Aetna's denial letter of May 11, 2010 provided its explanation of why it had paid basic life insurance benefits in the amount of $64, 500.00 but would not pay an additional supplemental benefit of $129.800.00. Aetna's letter explained that, because Mr. Mraz had not applied for supplemental benefits within 31 days of his "eligibility date" as required by the Plan, coverage could not take effect until he submitted "evidence of good health acceptable to Aetna." A review of the Summary of Coverage Section of the policy (Doc. 9-1 at 1) discloses that one's "eligibility date" under the Plan is defined as "the later of the effective date of the policy (in this case March 1, 2003) or the date one actively commences work for the employer." The parties do not dispute that Mr. Mraz began work at General Dynamics on May 21, 2007. (Doc. 9 at ¶ 9; Doc. 19 at ¶ 9). Thus, Mr. Mraz's "eligibility date" under the Plan was May 21, 2007.
Aetna's letter of May 11, 2010 (Doc. 9-4) also advised Plaintiff that its review of Mr. Mraz's medical records indicated that he had made a material misstatement at the time he submitted his EOI and, as a result, he did not have supplemental insurance coverage at the time of his death. Aetna called Plaintiff's attention to the "Misstatement" section of the Plan (Doc. 9-1 at 27) which states:
If any fact as to a person to whom the insurance relates is found to have been misstated, a fair change in premium will be made. If the misstatement affects the existence or amount of insurance, the true facts will be used to decide if insurance is in force and its amount.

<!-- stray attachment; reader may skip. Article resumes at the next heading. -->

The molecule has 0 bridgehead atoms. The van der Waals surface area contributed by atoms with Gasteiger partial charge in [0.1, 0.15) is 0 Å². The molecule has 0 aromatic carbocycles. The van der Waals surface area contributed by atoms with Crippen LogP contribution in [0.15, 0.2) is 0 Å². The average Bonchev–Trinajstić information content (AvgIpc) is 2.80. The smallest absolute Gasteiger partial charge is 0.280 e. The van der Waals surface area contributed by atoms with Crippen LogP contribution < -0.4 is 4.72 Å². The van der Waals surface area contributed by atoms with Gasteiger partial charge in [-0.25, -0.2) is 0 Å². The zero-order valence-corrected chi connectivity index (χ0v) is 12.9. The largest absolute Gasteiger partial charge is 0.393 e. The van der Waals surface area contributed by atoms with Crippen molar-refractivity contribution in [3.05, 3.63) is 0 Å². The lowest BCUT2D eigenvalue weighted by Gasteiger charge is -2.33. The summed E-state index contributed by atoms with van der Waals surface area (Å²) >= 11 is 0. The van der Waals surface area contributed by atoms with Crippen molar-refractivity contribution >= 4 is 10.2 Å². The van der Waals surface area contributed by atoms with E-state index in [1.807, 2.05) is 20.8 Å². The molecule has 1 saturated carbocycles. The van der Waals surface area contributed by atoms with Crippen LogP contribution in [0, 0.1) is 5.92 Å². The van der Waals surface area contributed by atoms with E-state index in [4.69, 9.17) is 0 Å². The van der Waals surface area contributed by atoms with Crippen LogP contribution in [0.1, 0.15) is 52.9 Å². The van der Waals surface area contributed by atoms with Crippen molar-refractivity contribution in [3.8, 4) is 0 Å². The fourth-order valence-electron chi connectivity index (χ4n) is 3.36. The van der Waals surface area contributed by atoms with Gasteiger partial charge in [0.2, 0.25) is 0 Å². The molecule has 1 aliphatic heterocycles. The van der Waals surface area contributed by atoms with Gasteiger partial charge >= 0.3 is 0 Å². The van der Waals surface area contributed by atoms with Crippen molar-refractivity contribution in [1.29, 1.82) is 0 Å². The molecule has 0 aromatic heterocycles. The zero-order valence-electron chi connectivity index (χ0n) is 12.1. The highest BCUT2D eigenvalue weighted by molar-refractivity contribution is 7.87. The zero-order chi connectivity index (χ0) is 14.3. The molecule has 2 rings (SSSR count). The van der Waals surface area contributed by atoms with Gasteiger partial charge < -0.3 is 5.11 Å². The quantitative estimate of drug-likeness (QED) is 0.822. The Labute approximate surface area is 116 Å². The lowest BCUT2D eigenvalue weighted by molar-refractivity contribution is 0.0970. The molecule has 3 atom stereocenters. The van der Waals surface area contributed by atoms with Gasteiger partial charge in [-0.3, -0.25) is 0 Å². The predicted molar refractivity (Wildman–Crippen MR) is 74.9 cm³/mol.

Aetna identified Mr. Mraz's misstatement as his failure to acknowledge on his EOI that he had been treated for bipolar disorder, a condition that Aetna stated should have resulted in a denial of supplemental coverage according to its "Medical Underwriting Guidelines".
Aetna's letter to Plaintiff of May 11, 2010 also advised Plaintiff that she had a right to make an administrative appeal of its decision and, if the denial was upheld on administrative appeal, to file a civil action in federal court. Plaintiff was also advised that Aetna would consider "any other claim information or documentation you believe would assist us in reviewing your claim."
After receiving Aetna's letter, Plaintiff retained counsel who submitted additional medical records concerning Mr. Mraz. By letter dated March 24, 2011 (Doc. 9-5), Aetna advised Plaintiff's counsel that its Medical Underwriting Consultant had reviewed the additional medical information and had concluded that it corroborated Aetna's previous conclusion that Mr. Mraz had been treating for bipolar disorder as diagnosed by Dr. Matthew Burger, a psychiatrist. Aetna's letter of March 24, 2011 reiterated its earlier position, to wit:
As stated in our May 11, 2010 letter to Mrs. Mraz based on information supplied by General Dynamics, Mr. Mraz's date of hire was May 21, 2007. He did not elect Supplemental Life Insurance Coverage at that time. Records show he enrolled for Supplemental Life Insurance for the 2009 Plan year. He completed an Evidence of Insurability Statement as required for late applicants. He then died on September 13, 2009, which was within two years of his application approval date.
Aetna's letter (Doc. 9-5) then referenced the "Incontestability" section of the Plan which it interpreted to mean that, because Mr. Mraz died within two years of the time his supplemental coverage was placed "in force", the misstatement on his EOI rendered the coverage void. Upon Aetna's affirmation of its earlier denial of coverage, this lawsuit began.
III. Applicable Legal Standards.
Summary judgment is appropriate "if the movant shows that there is no genuine dispute as to any material fact and the movant is entitled to judgment as a matter of law." Fed.R.Civ.P. 56(a). A disputed fact is "material" if it could affect the outcome of the suit, given the applicable substantive law. Anderson v. Liberty Lobby, Inc., 477 U.S. 242, 248, 106 S.Ct. 2505, 91 L.Ed.2d. 202 (1986). A dispute about a material fact is "genuine" if the evidence presented "is such that a reasonable jury could return a verdict for the nonmoving party." Id.